It was a beautiful, spring day in 1998. The sun was shining, a slight breeze blowing and I was planting flowers in my backyard. It was the perfect day as I gardened and watched my two-year-old daughter, Allie play with her toys. As I was digging in the dirt, I happened to look up just in time to see Allie topple into the pool as she reached for her toy that had fallen in. I watched as Allie quickly and quietly sank. I knew at that moment that if I had not been present, my daughter would have surely drowned. I had always thought that if my daughter ever fell in our pool, I would clearly know. Contrary to what I had always believed, there was none of the flailing and splashing that I thought would occur to alert me.
That day I enrolled her in swim lessons at Charlotte Aquatics. The fear of my daughter drowning in our pool was more than I could bear and I wanted to do everything possible to keep her safe. That was 21 years ago. My daughter is now 23 and I now own Charlotte Aquatics! I am a huge advocate for water safety and drowning prevention. It’s interesting how things work out.
Sadly, drowning is the second leading cause of accidental death in children one to fourteen years old. The majority of the children that drown are under the age of five. Parents please do not be lulled into thinking that you will hear your child if they fall into a pool. Contrary to what most people think, there typically is no yelling out and waving of arms to alert someone. Drowning is a quick and silent killer.
Never leave your child unattended by any body of water (bathtubs included). It is so easy to think that nothing will happen to your child if you just run and get the phone or go to the bathroom. According to the U.S. Consumer Product Safety Commission, most young children who drowned in pools were last seen in the home, had been out of sight less than five minutes, and were in the care of one or both parents at the time. Children can lose consciousness in 20 seconds or less.
Here are 8 ways to keep your child safe:
- Enroll your children in a water safety or learn to swim program. It has been shown that children who have swim lessons have an 88% less chance of drowning.
- Never leave a child unattended in a pool, hot tub, or bathtub even for moment. Adult supervision is essential.
- Always designate a responsible adult to serve as the “water watcher” – a supervisor whose sole responsibility is to constantly observe children in or near the water.
- Water Watcher should maintain continuous visual and auditory contact with children in or near the water.
- Water Watcher should not engage in distracting behaviors such as talking on the phone, preparing a meal or reading.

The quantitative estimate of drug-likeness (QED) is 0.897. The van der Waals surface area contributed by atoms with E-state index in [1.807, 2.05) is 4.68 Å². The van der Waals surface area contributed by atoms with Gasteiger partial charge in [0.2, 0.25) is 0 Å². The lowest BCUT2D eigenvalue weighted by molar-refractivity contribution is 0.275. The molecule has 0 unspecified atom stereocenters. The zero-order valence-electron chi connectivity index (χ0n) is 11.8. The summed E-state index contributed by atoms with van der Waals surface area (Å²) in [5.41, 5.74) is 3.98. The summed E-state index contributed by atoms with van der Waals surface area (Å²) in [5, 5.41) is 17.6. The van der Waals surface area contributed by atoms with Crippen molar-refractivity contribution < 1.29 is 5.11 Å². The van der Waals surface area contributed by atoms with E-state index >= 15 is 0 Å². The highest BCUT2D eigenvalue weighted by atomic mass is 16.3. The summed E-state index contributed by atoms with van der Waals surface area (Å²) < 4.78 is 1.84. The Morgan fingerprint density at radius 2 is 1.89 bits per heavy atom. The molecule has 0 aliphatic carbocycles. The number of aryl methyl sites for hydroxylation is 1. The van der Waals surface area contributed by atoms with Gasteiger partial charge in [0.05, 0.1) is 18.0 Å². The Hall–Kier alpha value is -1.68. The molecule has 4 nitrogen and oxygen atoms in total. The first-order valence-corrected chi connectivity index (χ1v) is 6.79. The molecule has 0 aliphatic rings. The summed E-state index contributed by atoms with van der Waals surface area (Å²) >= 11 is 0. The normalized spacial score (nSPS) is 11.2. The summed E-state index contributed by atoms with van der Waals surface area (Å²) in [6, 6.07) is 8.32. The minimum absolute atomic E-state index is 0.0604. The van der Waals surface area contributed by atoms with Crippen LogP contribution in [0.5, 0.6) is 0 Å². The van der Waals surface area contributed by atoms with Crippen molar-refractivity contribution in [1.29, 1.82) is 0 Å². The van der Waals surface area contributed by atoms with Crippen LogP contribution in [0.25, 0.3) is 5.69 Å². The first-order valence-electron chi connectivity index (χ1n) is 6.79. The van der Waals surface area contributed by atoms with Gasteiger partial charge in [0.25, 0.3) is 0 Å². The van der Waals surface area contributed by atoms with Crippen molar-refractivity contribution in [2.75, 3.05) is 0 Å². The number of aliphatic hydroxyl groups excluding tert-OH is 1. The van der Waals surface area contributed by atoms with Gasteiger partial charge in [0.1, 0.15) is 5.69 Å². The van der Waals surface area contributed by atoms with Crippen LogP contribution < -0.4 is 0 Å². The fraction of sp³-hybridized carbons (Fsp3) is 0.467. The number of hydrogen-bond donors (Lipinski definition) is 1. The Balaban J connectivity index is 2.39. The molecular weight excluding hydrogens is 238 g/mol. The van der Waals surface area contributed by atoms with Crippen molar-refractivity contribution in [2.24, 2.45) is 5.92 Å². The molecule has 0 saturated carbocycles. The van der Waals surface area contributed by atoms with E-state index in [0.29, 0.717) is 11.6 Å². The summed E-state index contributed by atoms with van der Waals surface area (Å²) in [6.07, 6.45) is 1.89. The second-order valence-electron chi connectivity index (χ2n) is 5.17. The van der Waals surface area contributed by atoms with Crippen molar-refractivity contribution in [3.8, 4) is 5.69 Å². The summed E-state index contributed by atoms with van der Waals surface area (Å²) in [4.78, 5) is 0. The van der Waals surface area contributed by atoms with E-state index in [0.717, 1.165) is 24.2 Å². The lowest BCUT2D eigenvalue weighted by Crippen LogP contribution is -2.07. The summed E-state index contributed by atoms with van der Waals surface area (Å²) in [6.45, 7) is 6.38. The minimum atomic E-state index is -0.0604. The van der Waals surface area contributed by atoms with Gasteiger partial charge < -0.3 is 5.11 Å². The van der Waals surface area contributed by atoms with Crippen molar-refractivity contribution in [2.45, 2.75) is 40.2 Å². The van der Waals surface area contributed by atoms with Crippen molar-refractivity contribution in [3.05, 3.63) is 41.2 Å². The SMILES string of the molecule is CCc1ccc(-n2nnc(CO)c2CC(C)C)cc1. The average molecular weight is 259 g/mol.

- Water Watcher should keep children who cannot swim within arm's reach at all times.
- Have a phone by the pool to dial 911 in an emergency.
- Keep rescue equipment by the pool.
- Enclose the pool completely with a barrier. Fences should be at least five feet high and have self latching, self-closing gates. Layers of protection are important, so consider using door and pool alarms and pool safety covers.
- Parents and caregivers should learn infant and child CPR.
- Educate children about the rules of water safety.
All of these tips can really be combined into what I like to call the ABCs of water safety:
A = Adult supervision is always needed.
B = Barriers. Make sure there are multiple layers of protection around the pool or spa.
C = Classes. Enroll your child in swim lessons and make sure as an adult you know CPR.
I am lucky that my story ended happily. Many others are not as fortunate. I can’t even imagine the pain and anguish a parent goes through when they lose a child, especially to a preventable death like drowning. Please do not let that happen to you; learn your ABCs and follow the eight steps above to keep your child safe!
Kelly Gaines is the owner and Big Fish of Charlotte Aquatics. Charlotte Aquatics provides swim lessons for children beginning at six months old. For further information call (704) 341-9673 or visit www.charlotteaquatics.com Kelly also provides Water Safety Story Time to elementary and preschools and water safety and drowning prevention talks to parent groups. She is on the board of Safe Kids Charlotte Mecklenberg and a member of the US Swim School Association, Hope Floats, the National Drowning Prevention Alliance, and Stop Drowning Now.
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